Reconciling Bagehot with the Fed's response to September 11
Abstract: The nineteenth-century economist Walter Bagehot maintained that in order to prevent bank panics, a central bank should provide liquidity at a very high rate of interest. However, most of the theoretical literature on liquidity provision suggests that central banks should lend at an interest rate of zero. This latter recommendation is broadly consistent with the Federal Reserve?s behavior in the days following September 11, 2001. This paper shows that Bagehot?s recommendation can be reconciled with the Fed?s policy if one recognizes that Bagehot had in mind a commodity money regime in which the amount of reserves available is limited. A high price for this liquidity allows banks that need it most to self-select. To the contrary, the Fed has a virtually unlimited ability to temporarily expand the money supply so that self-selection is unnecessary.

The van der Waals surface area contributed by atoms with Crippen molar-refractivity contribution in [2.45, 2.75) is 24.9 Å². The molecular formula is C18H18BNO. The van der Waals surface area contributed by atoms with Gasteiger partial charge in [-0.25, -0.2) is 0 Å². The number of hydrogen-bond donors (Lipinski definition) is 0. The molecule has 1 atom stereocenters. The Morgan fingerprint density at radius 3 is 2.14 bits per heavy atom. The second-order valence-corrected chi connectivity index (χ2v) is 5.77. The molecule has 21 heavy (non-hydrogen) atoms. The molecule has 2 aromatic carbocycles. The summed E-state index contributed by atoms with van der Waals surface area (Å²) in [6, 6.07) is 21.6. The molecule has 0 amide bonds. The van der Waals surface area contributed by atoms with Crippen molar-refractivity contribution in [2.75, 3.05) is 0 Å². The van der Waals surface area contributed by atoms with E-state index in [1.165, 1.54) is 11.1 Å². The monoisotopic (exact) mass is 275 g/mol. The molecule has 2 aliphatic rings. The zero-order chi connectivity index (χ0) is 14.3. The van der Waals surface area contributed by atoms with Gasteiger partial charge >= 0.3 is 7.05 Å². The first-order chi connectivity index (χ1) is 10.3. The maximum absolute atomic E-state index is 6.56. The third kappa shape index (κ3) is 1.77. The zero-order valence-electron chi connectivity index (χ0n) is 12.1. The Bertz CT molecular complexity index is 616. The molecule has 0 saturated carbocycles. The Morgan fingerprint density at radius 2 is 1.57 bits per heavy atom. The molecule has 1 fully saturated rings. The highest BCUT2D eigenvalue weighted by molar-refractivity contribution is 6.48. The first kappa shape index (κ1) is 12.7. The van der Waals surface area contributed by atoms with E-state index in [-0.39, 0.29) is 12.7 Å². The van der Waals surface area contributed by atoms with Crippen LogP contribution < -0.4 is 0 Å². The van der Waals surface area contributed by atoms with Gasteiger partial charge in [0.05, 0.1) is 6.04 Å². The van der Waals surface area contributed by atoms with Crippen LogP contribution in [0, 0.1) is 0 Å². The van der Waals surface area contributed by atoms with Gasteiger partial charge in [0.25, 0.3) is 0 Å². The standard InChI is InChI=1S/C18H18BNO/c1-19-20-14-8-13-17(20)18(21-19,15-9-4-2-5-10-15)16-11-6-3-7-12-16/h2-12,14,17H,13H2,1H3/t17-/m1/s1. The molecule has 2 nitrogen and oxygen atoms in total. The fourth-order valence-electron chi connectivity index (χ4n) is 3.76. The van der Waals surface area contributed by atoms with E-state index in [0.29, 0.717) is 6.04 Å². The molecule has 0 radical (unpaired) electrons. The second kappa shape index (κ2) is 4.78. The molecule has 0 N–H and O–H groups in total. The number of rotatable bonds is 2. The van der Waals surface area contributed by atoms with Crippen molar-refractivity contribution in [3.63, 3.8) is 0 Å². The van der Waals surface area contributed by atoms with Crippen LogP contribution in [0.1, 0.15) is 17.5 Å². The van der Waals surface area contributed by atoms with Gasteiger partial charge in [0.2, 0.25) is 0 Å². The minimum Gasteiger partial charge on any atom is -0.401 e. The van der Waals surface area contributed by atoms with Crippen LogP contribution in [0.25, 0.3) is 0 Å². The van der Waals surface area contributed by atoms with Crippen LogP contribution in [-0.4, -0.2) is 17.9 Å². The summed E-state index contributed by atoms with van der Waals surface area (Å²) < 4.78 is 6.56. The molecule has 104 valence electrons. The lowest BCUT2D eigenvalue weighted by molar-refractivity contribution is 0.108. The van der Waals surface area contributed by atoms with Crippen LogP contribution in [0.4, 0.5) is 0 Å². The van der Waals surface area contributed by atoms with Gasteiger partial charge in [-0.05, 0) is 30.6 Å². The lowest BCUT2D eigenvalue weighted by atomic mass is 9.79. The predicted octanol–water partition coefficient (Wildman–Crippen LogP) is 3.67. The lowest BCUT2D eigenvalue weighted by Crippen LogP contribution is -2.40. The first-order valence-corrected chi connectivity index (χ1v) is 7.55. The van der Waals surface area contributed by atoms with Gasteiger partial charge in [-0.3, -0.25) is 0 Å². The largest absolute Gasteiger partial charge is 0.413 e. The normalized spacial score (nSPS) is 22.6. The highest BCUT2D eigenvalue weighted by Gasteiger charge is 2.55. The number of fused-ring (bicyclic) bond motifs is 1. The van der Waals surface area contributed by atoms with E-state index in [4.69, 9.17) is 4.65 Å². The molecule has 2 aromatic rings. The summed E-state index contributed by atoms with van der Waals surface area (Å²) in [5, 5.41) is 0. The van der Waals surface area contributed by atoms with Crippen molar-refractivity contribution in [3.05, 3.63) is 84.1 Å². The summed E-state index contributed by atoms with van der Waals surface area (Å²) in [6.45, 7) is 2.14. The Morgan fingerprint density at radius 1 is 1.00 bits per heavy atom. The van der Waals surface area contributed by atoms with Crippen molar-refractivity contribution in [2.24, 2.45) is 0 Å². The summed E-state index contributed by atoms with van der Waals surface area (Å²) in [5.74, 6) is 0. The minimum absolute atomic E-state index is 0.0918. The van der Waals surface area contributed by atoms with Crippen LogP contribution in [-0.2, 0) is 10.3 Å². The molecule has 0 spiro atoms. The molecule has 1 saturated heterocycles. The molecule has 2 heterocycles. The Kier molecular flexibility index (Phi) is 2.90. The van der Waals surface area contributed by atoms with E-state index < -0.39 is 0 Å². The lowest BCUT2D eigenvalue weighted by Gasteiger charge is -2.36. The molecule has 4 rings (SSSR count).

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Provider: Federal Reserve Bank of New York
Part of Series: Staff Reports
Publication Date: 2008-05-01
Note: For a published version of this report, see Antoine Martin, "Reconciling Bagehot and the Fed's Response to September 11," Journal of Money, Credit, and Banking 41, no. 2-3 (March-April 2009): 397-415.